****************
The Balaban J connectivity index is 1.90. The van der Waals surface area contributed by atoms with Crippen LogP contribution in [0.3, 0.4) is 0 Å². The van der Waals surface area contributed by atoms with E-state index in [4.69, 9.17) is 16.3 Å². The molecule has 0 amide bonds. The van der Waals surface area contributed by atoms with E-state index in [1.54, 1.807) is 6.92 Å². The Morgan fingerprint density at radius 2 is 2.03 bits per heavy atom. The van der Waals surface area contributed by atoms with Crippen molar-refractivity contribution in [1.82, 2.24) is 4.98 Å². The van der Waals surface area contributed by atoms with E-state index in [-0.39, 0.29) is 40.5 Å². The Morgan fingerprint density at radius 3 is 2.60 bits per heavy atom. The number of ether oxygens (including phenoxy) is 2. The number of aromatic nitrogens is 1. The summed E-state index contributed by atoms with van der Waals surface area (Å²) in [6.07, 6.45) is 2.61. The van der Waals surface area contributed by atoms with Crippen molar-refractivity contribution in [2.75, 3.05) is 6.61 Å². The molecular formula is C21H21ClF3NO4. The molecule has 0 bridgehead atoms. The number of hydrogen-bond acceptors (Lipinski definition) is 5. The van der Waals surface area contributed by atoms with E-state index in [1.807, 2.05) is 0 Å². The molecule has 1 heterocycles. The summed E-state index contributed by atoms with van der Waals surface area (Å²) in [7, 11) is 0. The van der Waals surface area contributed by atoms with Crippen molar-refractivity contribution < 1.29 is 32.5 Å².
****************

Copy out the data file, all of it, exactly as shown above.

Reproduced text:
The Balaban J connectivity index is 1.90. The van der Waals surface area contributed by atoms with Crippen LogP contribution in [0.3, 0.4) is 0 Å². The van der Waals surface area contributed by atoms with E-state index in [4.69, 9.17) is 16.3 Å². The molecule has 0 amide bonds. The van der Waals surface area contributed by atoms with E-state index in [1.54, 1.807) is 6.92 Å². The Morgan fingerprint density at radius 2 is 2.03 bits per heavy atom. The van der Waals surface area contributed by atoms with Crippen molar-refractivity contribution in [1.82, 2.24) is 4.98 Å². The van der Waals surface area contributed by atoms with E-state index in [-0.39, 0.29) is 40.5 Å². The Morgan fingerprint density at radius 3 is 2.60 bits per heavy atom. The number of ether oxygens (including phenoxy) is 2. The number of aromatic nitrogens is 1. The summed E-state index contributed by atoms with van der Waals surface area (Å²) in [6.07, 6.45) is 2.61. The van der Waals surface area contributed by atoms with Crippen molar-refractivity contribution in [2.75, 3.05) is 6.61 Å². The molecular formula is C21H21ClF3NO4. The molecule has 0 bridgehead atoms. The number of hydrogen-bond acceptors (Lipinski definition) is 5. The van der Waals surface area contributed by atoms with E-state index in [1.807, 2.05) is 0 Å². The molecule has 1 heterocycles. The summed E-state index contributed by atoms with van der Waals surface area (Å²) in [7, 11) is 0. The van der Waals surface area contributed by atoms with Crippen molar-refractivity contribution < 1.29 is 32.5 Å².